etc.; that this action was brought by the State of Nevada to subject these lands to taxation upon the ground that the railroad company
had a "possessory claim" to them, which the proper officers of the state had assessed for taxes; that the railroad company, in its answer, denied that it had any possessory claim in or to said lands, and alleged that its only interest was that derived from the land grant acts of Congress of 1862 and 1864, and that, as to said lands, a portion were unsurveyed and unpatented, a portion surveyed but unpatented and costs of survey unpaid, and but a small portion patented; that the pleadings thus presented a direct issue as to whether the company had a "possessory claim" in these lands which could be taxed by the state; that the only evidence upon such issue was the stipulation above recited, to the effect that the defendant never had any other possession of any part of said lands than such as may be inferred from executing said mortgages and leases, and by virtue of the land grants; that the supreme court of the state, in considering the taxing statute above recited, held in respect to the unsurveyed lands that the terms "possessory claims," and "claim to possession or right to possession" to any lands did not mean such right or claim when not accompanied by actual possession, and hence that unsurveyed lands were not subject to taxation; that such construction of the term "possessory claims" applies to surveyed as well as unsurveyed lands, and hence it must follow that there is nothing to tax unless the title is subject to taxation, and that this Court has held in the three cases above cited that the title to surveyed patented lands upon which the costs of survey have not been paid is not subject to taxation.
It is a sufficient answer to this argument to say that whether the inclusion of these lands in the land grant acts of 1862 and 1864, and the subsequent mortgaging and leasing of them by the railroad company, constituted a "possessory claim" to the lands under the taxing laws of Nevada is not a federal question, but a question as to the proper construction of the words "possessory claim," used in the state statute. It is true that with respect to the unsurveyed lands, the supreme court held that the railroad company had no such actual and substantial possession as would justify their taxation under the statute, and that it does not expressly appear from the opinion that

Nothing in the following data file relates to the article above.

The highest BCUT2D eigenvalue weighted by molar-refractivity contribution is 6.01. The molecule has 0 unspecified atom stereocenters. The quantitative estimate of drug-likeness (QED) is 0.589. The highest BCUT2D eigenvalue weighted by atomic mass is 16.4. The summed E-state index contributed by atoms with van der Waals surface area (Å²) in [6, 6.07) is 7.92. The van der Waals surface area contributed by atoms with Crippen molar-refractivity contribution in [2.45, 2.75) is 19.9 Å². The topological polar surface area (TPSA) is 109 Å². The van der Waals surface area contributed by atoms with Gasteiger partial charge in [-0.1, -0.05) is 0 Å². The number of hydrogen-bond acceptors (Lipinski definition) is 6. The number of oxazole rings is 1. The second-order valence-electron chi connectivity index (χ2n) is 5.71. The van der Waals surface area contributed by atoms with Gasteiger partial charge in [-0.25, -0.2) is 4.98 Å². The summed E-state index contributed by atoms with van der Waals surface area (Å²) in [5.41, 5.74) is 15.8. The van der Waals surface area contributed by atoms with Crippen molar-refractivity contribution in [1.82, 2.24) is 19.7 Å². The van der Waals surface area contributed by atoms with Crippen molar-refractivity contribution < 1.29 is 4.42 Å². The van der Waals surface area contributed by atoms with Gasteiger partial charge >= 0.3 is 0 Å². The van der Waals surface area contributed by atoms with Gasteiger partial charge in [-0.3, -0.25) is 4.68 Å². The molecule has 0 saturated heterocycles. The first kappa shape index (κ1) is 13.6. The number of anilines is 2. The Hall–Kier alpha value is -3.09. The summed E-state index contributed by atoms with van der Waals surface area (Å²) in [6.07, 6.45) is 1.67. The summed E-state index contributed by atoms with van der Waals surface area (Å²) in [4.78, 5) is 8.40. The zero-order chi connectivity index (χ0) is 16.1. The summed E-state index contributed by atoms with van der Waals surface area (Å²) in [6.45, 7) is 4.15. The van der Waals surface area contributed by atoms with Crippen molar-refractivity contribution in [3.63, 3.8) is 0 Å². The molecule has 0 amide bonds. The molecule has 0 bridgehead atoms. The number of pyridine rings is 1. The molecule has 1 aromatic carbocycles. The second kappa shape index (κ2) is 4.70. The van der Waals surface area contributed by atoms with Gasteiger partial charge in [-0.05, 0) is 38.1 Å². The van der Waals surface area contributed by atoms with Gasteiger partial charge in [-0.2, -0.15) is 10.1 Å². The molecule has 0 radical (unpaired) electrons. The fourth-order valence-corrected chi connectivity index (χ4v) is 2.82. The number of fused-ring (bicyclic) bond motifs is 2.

the court put the right of the state to recover its taxes upon the surveyed lands upon the ground that the railroad did have a possessory claim thereto; but it does not necessarily follow that any federal question was thereby raised, or that any right, title, privilege, or immunity set up under a statute of the United States was denied to it. It does explicitly appear that authority was given by Congress to the states to tax these lands; but whether under the state laws the railroad had any taxable interest therein, or whether the decision of the court that it had no such interest in the unsurveyed lands is consistent with its opinion that it had such interest in the surveyed lands, is immaterial so long as no federal right was denied to it. It is perfectly obvious that no attempt was made to tax the title of the government, and that the subjection of these lands to taxation by the state must have rested upon some theory that the railroad had a taxable interest in them. What that interest was does not concern us so long as it appears that, so far as Congress is concerned, express authority was given to tax the lands.
No action on the part of the state or its legislature was necessary to signify its acceptance of the authority conferred by the federal statute. Where a grant of lands is made by Congress to a state for the purpose of building a railroad, it has been customary for the state to accept such grant as authority for the conveyance of the lands to a designated railway company; but where a simple power is given, no acceptance of such power by the state is necessary as a preliminary to its exercise.
Nor, conceding that the general statutes of Nevada were inoperative to authorize the taxation of these lands prior to the act of Congress of July, 1886, was any reenactment of those statutes necessary, since the effect of this act was merely to remove the only obstacle to their enforcement. As was said by this Court with respect to an act of Congress declaring intoxicating liquors to be subject to the laws of each state upon their arrival therein,
"Congress did not use terms of permission to the state to act, but simply removed an impediment to the enforcement of the state laws with respect to imported packages in their original condition, created by the absence of
a specific utterance on its part. It imparted no power to the state not then possessed, but allowed imported property to fall at once upon arrival within local jurisdiction."